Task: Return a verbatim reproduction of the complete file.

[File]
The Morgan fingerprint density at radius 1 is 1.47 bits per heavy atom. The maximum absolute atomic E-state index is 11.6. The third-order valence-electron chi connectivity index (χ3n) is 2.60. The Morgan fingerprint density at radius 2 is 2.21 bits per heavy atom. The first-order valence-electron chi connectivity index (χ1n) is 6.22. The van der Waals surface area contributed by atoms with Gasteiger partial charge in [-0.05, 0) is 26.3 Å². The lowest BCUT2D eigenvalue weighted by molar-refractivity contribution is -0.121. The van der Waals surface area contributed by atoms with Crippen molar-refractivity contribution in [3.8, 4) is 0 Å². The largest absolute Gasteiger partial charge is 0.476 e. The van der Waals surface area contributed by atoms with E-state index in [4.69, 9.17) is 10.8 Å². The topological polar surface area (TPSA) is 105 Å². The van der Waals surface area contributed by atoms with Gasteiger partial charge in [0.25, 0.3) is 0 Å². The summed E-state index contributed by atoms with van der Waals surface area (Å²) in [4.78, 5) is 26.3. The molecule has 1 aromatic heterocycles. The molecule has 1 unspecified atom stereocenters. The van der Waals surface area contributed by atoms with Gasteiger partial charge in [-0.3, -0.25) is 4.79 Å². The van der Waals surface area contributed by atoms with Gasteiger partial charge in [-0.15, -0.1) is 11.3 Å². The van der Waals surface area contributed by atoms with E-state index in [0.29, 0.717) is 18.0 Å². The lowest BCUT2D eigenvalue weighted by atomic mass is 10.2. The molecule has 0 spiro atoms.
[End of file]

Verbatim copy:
The Morgan fingerprint density at radius 1 is 1.47 bits per heavy atom. The maximum absolute atomic E-state index is 11.6. The third-order valence-electron chi connectivity index (χ3n) is 2.60. The Morgan fingerprint density at radius 2 is 2.21 bits per heavy atom. The first-order valence-electron chi connectivity index (χ1n) is 6.22. The van der Waals surface area contributed by atoms with Gasteiger partial charge in [-0.05, 0) is 26.3 Å². The lowest BCUT2D eigenvalue weighted by molar-refractivity contribution is -0.121. The van der Waals surface area contributed by atoms with Crippen molar-refractivity contribution in [3.8, 4) is 0 Å². The largest absolute Gasteiger partial charge is 0.476 e. The van der Waals surface area contributed by atoms with E-state index in [4.69, 9.17) is 10.8 Å². The topological polar surface area (TPSA) is 105 Å². The van der Waals surface area contributed by atoms with Gasteiger partial charge in [0.25, 0.3) is 0 Å². The summed E-state index contributed by atoms with van der Waals surface area (Å²) in [4.78, 5) is 26.3. The molecule has 1 aromatic heterocycles. The molecule has 1 unspecified atom stereocenters. The van der Waals surface area contributed by atoms with Gasteiger partial charge in [-0.3, -0.25) is 4.79 Å². The van der Waals surface area contributed by atoms with Gasteiger partial charge in [-0.15, -0.1) is 11.3 Å². The van der Waals surface area contributed by atoms with E-state index in [0.29, 0.717) is 18.0 Å². The lowest BCUT2D eigenvalue weighted by atomic mass is 10.2. The molecule has 0 spiro atoms.